Looking out across a verdant lake valley alive with game, in a land to be known as Georgia at some remote future time, the diminutive, small-brained, ape-faced creature seems hardly destined for planetary conquest. Yet, from 1.75 million years ago, the slender little hominid — pre-human — is rewriting the story of who we are, where we came from and how we got here.
Translating this epic tale is an energetic and enthusiastic Georgian scientist, David Lordkipanidze, who has waged a decade-long struggle to uncover, substantiate and protect fresh evidence about our origins. Since 1991, amid the uncertainties of a newborn nation and a vestigial budget, he has led an international team in unearthing a trove of ancient hominid remains, stone implements and animal fossils from a site at Dmanisi in central Georgia — the oldest found in Eurasia.
For his enterprise in unveiling new insights into the emergence of hominids in Eurasia, for his perseverance in the face of difficulties, for remarkable team leadership and dedication to preserving a priceless fragment of our heritage, David Lordkipanidze has been selected as a Laureate of the 2004 Rolex Awards.
Since the first revelation in 1991, Lordkipanidze’s discoveries at Dmanisi have set prehistorians in a ferment, shattering the conventional image of a big, tough, smart and well-armed Homo erectus, striding confidently out of Africa about a million years ago to stake a claim to Asia, Europe and the rest of the world.
Instead, says Lordkipanidze, a smaller creature with a lesser brain, a more primitive countenance, perhaps longer arms and shorter legs and a much simpler toolkit seems to have been first to undertake the enterprise of peopling the world. This prehistoric anti-hero is being tantalisingly revealed, a scrap at a time, in four skulls, four jawbones, 16 isolated teeth and 24 other bones, along with more than 3,000 stone tools, from a site totalling no more than 150 square metres.
Early Human Prehistory
When Georgia emerged from a disintegrating USSR into nationhood in 1991, little was known of its early human prehistory. Lordkipanidze and his colleagues have now thrown the spotlight on it with dramatic effect.
The scene of their endeavours is today a rocky, wooded plateau rising between the swift-flowing Mashavera and Pinezaouri rivers. This was the site of the medieval city of Dmanisi which lay on the ancient Silk Road between Byzantium, Armenia and Persia. In 1983 palaeontologist Dr Abesalom Vekua, excavating among the town’s ruined fortress and houses, had unearthed a fossilised rhino tooth. There followed an extraordinary wealth of animal remains dating from the early Pleistocene, 1.5 to 2 million years ago: elephants, gazelles, rhinos, sabre-toothed cats, giraffes, bears, ostriches, wolves and rodents.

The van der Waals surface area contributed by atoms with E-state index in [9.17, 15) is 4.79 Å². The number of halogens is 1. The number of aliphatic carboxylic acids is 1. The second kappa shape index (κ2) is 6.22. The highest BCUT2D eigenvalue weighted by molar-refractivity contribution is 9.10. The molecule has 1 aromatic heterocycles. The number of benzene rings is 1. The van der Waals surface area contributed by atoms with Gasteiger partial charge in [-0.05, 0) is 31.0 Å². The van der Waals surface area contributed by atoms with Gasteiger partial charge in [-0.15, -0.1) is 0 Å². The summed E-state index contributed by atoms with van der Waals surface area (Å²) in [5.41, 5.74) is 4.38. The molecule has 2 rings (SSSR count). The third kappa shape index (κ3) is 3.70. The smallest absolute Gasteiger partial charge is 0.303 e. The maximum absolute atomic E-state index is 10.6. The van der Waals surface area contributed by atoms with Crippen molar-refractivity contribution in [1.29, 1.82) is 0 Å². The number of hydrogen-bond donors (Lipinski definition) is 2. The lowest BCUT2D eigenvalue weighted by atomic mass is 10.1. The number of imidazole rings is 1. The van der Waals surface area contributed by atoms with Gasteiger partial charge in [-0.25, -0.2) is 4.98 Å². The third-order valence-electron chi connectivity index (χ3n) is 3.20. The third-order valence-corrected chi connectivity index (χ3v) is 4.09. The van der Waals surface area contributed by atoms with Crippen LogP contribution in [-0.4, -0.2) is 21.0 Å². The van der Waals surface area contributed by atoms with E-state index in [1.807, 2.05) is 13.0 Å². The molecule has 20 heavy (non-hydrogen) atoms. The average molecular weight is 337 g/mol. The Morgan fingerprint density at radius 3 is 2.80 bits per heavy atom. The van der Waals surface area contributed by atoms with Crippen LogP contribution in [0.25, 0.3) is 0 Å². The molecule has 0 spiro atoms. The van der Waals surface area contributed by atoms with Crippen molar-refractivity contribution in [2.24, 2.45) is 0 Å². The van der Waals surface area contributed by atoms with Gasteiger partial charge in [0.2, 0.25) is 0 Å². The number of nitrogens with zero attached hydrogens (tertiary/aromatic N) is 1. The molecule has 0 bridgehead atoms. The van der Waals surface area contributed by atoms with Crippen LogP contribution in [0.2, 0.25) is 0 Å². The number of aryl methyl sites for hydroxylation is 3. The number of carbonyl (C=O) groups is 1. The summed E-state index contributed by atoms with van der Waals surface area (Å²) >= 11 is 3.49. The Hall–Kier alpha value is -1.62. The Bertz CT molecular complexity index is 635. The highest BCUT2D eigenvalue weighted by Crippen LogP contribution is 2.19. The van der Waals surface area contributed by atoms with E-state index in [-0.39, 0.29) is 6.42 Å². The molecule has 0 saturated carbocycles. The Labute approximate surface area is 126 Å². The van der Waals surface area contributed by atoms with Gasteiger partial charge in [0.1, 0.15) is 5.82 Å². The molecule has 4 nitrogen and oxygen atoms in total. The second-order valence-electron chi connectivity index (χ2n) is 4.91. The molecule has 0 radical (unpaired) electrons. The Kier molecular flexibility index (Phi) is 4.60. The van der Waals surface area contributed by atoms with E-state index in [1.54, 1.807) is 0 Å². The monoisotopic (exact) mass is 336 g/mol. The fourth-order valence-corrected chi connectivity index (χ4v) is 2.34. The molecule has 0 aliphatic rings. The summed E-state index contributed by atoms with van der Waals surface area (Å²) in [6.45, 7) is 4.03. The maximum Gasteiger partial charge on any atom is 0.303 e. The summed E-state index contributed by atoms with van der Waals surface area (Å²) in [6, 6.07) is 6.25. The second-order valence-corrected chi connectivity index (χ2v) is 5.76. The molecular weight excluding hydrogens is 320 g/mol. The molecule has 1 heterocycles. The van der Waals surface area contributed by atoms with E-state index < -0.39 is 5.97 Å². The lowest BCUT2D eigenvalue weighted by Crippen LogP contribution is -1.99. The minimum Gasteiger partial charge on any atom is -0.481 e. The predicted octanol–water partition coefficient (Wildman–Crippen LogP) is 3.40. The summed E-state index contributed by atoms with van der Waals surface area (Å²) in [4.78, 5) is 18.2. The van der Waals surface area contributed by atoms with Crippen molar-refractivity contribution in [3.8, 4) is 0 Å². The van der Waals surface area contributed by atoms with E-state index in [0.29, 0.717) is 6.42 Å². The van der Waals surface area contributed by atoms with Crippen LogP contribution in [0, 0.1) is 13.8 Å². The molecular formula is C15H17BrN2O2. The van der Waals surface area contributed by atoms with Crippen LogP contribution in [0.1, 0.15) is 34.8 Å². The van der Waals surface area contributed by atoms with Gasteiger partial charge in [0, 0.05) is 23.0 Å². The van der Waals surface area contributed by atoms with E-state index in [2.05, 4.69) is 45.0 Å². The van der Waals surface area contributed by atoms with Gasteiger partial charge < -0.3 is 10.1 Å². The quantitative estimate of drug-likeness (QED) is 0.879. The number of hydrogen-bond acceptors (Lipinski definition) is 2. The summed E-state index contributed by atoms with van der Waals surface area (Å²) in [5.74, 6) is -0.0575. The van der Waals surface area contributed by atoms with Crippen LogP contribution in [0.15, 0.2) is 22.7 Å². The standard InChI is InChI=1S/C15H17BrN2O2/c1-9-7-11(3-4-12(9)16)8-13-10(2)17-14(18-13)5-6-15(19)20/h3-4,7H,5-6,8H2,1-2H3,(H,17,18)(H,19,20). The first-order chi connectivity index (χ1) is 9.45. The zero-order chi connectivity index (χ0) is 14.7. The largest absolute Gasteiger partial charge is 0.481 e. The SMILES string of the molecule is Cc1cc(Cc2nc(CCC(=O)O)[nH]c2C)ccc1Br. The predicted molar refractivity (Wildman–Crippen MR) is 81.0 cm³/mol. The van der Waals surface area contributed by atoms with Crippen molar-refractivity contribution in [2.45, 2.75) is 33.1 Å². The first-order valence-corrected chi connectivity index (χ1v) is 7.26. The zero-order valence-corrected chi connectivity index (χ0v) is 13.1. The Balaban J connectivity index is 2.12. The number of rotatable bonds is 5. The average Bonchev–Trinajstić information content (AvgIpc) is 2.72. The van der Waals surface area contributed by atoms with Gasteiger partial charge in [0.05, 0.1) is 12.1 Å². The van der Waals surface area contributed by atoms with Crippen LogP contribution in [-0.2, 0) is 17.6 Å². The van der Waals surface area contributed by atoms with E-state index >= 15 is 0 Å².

In 1984 the first stone tools appeared: cobbles roughly worked to a basic cutting edge — nothing like the elegant hand axes crafted by later Homo erectus — but nonetheless, a blazing signpost to primal human activity.
This was spectacularly confirmed in 1991 when, on the final day of Lordkipanidze’s first digging season, German student Antje Justus was carefully excavating the bones of an extinct sabre-tooth cat. In the earth immediately beneath them lay an unmistakably human-like jaw with a full set of teeth.
A 10-year Debate
"It was a shock ... incredible. I knew it was something important, but at the time I honestly did not understand how important," Lordkipanidze recalls. The pressing question was: how old was it? Initial tests placed the bone at 1.6 million years — a date that went off like a charge of dynamite in a prehistory profession that revels in acrimonious debate. This was far too early for some, who challenged both dating and interpretation.
Then followed the electrifying finds of four skulls and three more jaws — an incredible haul for any prehistoric site. Lordkipanidze felt these showed strong resemblances to the slight, small-brained ancestral humans from Africa, Homo habilis and Homo ergaster (living 2.5 to 1.6 million years ago), predecessors of the larger, brainier and more rugged Homo erectus.
For a decade scientific argument raged. In 2000, he, along with Professor Leo Gabunia and other colleagues, published findings on two of the skulls in the journal Science, along with an authoritative verdict from the Berkeley Geochronology Center, in California: the bones were about 1.75 million years old.